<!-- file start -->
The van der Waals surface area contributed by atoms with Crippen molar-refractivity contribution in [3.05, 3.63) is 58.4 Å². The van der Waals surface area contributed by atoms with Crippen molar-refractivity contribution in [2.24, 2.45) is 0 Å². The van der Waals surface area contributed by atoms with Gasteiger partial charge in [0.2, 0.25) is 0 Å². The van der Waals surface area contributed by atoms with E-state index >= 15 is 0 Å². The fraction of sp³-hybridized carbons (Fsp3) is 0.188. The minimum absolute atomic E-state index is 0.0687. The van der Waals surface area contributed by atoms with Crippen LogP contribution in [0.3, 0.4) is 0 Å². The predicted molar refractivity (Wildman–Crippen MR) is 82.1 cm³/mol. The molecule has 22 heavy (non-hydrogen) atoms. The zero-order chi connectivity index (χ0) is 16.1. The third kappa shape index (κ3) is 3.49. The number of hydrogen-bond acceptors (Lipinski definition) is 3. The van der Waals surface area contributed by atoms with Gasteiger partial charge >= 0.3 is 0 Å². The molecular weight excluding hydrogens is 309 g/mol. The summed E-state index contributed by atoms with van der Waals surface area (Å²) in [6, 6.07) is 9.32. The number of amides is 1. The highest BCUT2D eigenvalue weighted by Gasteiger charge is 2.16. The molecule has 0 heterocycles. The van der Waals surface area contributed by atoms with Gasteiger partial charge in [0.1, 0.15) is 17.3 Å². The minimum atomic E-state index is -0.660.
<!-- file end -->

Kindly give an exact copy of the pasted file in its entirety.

The van der Waals surface area contributed by atoms with Crippen molar-refractivity contribution in [3.05, 3.63) is 58.4 Å². The van der Waals surface area contributed by atoms with Crippen molar-refractivity contribution in [2.24, 2.45) is 0 Å². The van der Waals surface area contributed by atoms with Gasteiger partial charge in [0.2, 0.25) is 0 Å². The van der Waals surface area contributed by atoms with E-state index >= 15 is 0 Å². The fraction of sp³-hybridized carbons (Fsp3) is 0.188. The minimum absolute atomic E-state index is 0.0687. The van der Waals surface area contributed by atoms with Crippen LogP contribution in [0.3, 0.4) is 0 Å². The predicted molar refractivity (Wildman–Crippen MR) is 82.1 cm³/mol. The molecule has 22 heavy (non-hydrogen) atoms. The zero-order chi connectivity index (χ0) is 16.1. The third kappa shape index (κ3) is 3.49. The number of hydrogen-bond acceptors (Lipinski definition) is 3. The van der Waals surface area contributed by atoms with Gasteiger partial charge >= 0.3 is 0 Å². The molecular weight excluding hydrogens is 309 g/mol. The summed E-state index contributed by atoms with van der Waals surface area (Å²) in [6, 6.07) is 9.32. The number of amides is 1. The highest BCUT2D eigenvalue weighted by Gasteiger charge is 2.16. The molecule has 0 heterocycles. The van der Waals surface area contributed by atoms with Gasteiger partial charge in [0.1, 0.15) is 17.3 Å². The minimum atomic E-state index is -0.660.